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11-year-old Idaho girl rode her horse 290 miles, earning state and national endurance nods

Eleven-year-old Olivia Valtierra, of Eagle, rides her horse Tai Juan during the first day of the Autumn Sun Pioneer ride near Gooding on Oct. 8. Valtierra and Tai Juan traveled 290 miles over nine days in endurance competitions this year, earning a national ranking with the American Endurance Ride Conference. | MERRI MELDE THE EQUESTRIAN VAGABOND via Idaho Statesman
ALMO (Idaho Statesman) – An Idaho girl earned local recognition and a national ranking after riding hundreds of miles on her horse over just a few days in a series of equestrian endurance competitions known as the Idaho IronHorse.
Eleven-year-old Olivia Valtierra, of Eagle, began endurance riding this year. The sport involves riding long distances on horseback in organized events, sometimes covering as much as 50 miles in a single day. It’s a sport Olivia’s mother and grandmother did, and Olivia, along with her 19-year-old Arabian gelding Tai Juan, followed in their footsteps this summer and fall.
Olivia completed three 3-day events (known as Pioneer rides) across Idaho, covering 25 to 35 miles each day as part of the “limited distance” category. The sixth grader is one of only a few juniors, or riders ages 15 and younger, to compete in the Idaho IronHorse. This year, she was one of only two riders — including adults — to complete the Limited Distance IronHorse, finishing three of the four IronHorse Pioneer rides on the same horse.
Her accomplishment also saw her nationally ranked — Olivia was No. 2 in the American Endurance Ride Conference’s limited distance championship for juniors. Together, she and Tai Juan covered 290 miles in nine days.
“My favorite part was getting places people can’t walk to and four-wheelers and bikes and cars can’t go,” Olivia said in a phone interview.
Jessica Huber, founder of the Idaho IronHorse and ride manager for the final event in the challenge, said there are several factors that make Olivia’s accomplishment so impressive. Huber said in the three years the IronHorse has been running, only three juniors have completed a category. Olivia is the first Idaho resident to do so, while the other two junior completers were from Oregon.
“She’s definitely our youngest one to complete,” Huber said in a phone interview. “To do what she did is not easy for an adult, much less a kiddo her age.”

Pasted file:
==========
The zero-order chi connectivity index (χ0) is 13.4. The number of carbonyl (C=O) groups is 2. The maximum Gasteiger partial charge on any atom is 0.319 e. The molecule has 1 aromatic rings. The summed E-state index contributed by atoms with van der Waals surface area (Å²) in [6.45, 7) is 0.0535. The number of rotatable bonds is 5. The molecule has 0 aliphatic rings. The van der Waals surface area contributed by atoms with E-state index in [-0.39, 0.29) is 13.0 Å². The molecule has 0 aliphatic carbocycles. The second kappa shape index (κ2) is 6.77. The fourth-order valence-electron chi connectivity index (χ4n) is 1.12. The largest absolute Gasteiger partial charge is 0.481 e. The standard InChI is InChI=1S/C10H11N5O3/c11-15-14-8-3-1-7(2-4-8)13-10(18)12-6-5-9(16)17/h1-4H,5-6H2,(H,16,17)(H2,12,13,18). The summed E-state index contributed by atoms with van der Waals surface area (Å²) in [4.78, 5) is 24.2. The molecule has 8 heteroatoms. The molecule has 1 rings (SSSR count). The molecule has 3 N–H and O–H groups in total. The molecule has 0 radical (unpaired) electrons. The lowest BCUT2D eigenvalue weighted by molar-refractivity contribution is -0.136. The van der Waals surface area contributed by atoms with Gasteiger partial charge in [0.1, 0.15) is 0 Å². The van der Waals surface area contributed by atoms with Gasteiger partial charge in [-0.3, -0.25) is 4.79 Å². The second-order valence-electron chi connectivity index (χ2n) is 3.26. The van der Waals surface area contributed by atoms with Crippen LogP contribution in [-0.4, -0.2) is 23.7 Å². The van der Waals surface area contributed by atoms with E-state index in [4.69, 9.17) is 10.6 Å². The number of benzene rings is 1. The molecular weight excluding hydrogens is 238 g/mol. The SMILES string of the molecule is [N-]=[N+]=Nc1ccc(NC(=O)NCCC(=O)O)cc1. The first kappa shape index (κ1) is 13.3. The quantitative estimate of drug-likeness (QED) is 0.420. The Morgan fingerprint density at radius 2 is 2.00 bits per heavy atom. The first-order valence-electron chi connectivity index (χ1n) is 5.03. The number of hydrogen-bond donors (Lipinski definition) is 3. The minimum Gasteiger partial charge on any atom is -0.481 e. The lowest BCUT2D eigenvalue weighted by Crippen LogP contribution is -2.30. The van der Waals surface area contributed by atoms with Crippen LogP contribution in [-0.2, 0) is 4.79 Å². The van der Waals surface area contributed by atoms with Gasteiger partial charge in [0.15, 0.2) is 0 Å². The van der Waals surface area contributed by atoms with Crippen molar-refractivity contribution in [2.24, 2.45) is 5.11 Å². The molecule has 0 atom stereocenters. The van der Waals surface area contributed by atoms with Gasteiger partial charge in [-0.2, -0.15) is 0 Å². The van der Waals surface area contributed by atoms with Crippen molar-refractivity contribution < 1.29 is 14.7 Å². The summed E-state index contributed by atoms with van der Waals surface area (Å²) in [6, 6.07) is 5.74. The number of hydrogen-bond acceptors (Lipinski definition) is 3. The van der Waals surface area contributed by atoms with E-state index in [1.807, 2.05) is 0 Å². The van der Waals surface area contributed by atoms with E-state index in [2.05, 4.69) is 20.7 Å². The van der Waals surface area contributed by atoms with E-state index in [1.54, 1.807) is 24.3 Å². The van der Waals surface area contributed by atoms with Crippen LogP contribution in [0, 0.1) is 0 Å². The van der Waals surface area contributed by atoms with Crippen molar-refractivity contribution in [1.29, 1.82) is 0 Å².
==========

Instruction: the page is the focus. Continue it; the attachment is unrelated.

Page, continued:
According to Huber, only a fraction of riders complete the IronHorse each year.
“Usually at the end (of the first event), we have 40 people in contention,” she said. “This year we had four complete in different divisions. It’s not easy. It takes some forethought, some planning. You gotta go out and condition your horse.”
Huber and Olivia’s mother, Jessica Valtierra, said each ride involves multiple vet checks, as well as excellent horse care from each rider.
“Those horses get taken care of pretty well, and Olivia’s out there rubbing ointment (on her horse) after each ride,” Jessica Valtierra said.
Olivia said she first heard about the IronHorse from friends she met at a horseback riding camp. After completing the first ride in the series, a three-day ride through City of Rocks in June, she decided to try to finish the limited distance category — even though her mom wouldn’t be able to ride along with her as originally planned. Olivia also rode in the Top o’ the World event in July, which follows the Continental Divide along the Idaho-Montana border, as well as the Autumn Sun ride, which took riders through the high desert near Gooding in early October. (The fourth ride, which she did not compete in, is called Old Selam and takes place near Centerville in September.)
Huber said weather conditions were challenging at each of the rides Olivia completed.
“At City of Rocks, temperatures were over 100 degrees,” Huber said. “At Autumn Sun, we had snow. We had everything in between.”
Jessica Valtierra said that didn’t deter her daughter.
“She came in with red cheeks on the last ride, freezing but still wanted to get out there and do it,” Jessica said. “She’s one tough cookie. We’re really proud of her.”
Huber and Jessica Valtierra said the endurance riding community is focused on getting more young riders like Olivia involved. The IronHorse events, which cost between $110 and $200 per day for adults to enter, are free for juniors.
Even with that incentive, Huber said, it can be tough for juniors to get the support they need to travel to each competition. The Valtierra family pitched in to go on rides with Olivia and transport her and Tai Juan to each event.
“(I want to give) a big shout-out to parents,” Huber said. “Someone Olivia’s age can’t just haul her horse on her own.”
Huber also said endurance competitions tend to shower junior riders with prizes and swag as yet another incentive to keep up with the sport.
“It’s really a joy to see those kids participate,” she said. “As an event manager, they are our future of the sport. To give them goals like this keeps them involved.”
Olivia said there was always at least one other junior rider on each trail during the IronHorse. She said she loved talking to the other riders, but the best part was spending time with Tai Juan.
“It was fun — just cool,” she said. “I like riding horses and being around them and taking care of them after the ride.”
The post 11-year-old Idaho girl rode her horse 290 miles, earning state and national endurance nods appeared first on East Idaho News.

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